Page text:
Context of Pashtunistan

Pashtunistan (Pashto: پښتونستان, lit. 'land of the Pashtuns') is a historical region located on the Iranian Plateau, inhabited by the indigenous Pashtun people of southern Afghanistan and northwestern Pakistan in South-Central Asia, wherein Pashtun culture, the Pashto language, and Pashtun identity have been based. Alternative names historically used for the region include Pashtūnkhwā (پښتونخوا), Pakhtūnistān, Pathānistān, or simply the Pashtun Belt. Pashtunistan borders the geographical regions of Turkestan to the north, Kashmir to the northeast, Punjab to the east, Balochistan to the south and Iran to the west.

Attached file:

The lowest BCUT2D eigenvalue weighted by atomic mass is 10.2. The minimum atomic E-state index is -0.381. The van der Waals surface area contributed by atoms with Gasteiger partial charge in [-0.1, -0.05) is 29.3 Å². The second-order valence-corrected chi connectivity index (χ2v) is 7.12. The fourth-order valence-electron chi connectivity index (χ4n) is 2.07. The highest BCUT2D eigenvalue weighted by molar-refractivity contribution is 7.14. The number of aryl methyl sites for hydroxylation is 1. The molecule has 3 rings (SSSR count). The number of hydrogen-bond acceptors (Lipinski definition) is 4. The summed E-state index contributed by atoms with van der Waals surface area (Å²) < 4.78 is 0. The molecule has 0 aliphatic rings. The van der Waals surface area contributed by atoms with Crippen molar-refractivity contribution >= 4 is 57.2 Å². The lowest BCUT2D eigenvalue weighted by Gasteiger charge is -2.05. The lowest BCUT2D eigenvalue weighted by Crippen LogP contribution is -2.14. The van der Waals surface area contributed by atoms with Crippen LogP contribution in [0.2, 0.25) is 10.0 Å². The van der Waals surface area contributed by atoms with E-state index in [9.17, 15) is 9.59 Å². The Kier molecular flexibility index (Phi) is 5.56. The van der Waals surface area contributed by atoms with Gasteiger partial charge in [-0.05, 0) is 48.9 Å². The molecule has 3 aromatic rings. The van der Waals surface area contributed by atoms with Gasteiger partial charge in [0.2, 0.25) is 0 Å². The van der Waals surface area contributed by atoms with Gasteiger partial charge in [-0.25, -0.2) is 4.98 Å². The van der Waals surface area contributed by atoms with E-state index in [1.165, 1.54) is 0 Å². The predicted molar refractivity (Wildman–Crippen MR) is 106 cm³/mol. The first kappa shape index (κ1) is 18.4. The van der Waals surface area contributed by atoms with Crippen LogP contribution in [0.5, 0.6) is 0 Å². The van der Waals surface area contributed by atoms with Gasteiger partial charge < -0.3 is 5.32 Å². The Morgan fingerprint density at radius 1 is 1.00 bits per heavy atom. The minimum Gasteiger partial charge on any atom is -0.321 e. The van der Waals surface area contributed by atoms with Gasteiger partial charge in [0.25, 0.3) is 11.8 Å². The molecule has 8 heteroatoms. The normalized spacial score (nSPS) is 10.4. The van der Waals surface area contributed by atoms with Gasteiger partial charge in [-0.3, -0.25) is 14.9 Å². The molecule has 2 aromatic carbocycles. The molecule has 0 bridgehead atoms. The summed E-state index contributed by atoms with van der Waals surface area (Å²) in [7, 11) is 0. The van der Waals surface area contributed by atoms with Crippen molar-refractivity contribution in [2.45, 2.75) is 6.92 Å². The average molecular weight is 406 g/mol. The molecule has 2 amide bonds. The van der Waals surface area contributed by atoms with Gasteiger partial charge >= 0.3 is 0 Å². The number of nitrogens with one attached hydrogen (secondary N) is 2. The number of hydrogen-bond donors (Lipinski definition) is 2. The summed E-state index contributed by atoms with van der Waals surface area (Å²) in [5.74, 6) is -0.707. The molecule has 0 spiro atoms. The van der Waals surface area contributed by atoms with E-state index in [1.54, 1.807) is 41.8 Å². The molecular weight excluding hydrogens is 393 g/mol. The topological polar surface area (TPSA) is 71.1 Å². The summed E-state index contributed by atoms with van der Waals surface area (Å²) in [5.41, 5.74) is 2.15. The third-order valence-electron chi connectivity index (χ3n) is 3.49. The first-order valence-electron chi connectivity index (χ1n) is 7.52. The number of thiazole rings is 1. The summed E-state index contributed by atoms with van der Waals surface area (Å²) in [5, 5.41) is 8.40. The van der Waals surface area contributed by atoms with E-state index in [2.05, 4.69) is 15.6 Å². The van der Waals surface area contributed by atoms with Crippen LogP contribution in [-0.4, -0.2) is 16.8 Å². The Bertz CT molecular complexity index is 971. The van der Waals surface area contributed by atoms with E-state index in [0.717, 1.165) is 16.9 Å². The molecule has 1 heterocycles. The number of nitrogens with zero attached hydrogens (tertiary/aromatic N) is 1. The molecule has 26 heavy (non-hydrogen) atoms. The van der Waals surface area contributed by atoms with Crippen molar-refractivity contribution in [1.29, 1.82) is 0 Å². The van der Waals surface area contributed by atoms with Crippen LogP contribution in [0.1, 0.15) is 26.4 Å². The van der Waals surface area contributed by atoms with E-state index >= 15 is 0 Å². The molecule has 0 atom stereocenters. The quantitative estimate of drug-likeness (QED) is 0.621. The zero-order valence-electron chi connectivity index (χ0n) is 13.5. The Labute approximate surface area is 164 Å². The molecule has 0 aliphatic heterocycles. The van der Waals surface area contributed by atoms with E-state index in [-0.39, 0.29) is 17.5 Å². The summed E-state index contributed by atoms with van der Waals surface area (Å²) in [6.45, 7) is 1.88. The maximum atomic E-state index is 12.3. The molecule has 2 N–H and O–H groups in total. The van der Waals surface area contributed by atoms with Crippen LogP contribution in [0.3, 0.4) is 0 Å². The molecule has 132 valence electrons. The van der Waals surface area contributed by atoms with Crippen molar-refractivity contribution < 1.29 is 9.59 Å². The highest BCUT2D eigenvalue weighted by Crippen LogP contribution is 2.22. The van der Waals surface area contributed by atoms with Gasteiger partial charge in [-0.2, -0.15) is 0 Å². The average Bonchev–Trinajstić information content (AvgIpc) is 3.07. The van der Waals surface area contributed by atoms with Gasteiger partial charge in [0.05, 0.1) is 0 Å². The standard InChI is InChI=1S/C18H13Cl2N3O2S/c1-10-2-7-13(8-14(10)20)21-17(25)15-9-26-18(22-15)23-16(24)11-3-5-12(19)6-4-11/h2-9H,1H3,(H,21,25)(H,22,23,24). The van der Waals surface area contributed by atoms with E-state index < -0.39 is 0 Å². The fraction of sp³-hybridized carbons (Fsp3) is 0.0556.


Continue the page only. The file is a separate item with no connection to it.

During British rule in India in 1893, Mortimer Durand drew the Durand Line, fixing the limits of the spheres of influence between the Emirate of Afghanistan and British India during the Great Game and leaving ab...Read more

Pashtunistan (Pashto: پښتونستان, lit. 'land of the Pashtuns') is a historical region located on the Iranian Plateau, inhabited by the indigenous Pashtun people of southern Afghanistan and northwestern Pakistan in South-Central Asia, wherein Pashtun culture, the Pashto language, and Pashtun identity have been based. Alternative names historically used for the region include Pashtūnkhwā (پښتونخوا), Pakhtūnistān, Pathānistān, or simply the Pashtun Belt. Pashtunistan borders the geographical regions of Turkestan to the north, Kashmir to the northeast, Punjab to the east, Balochistan to the south and Iran to the west.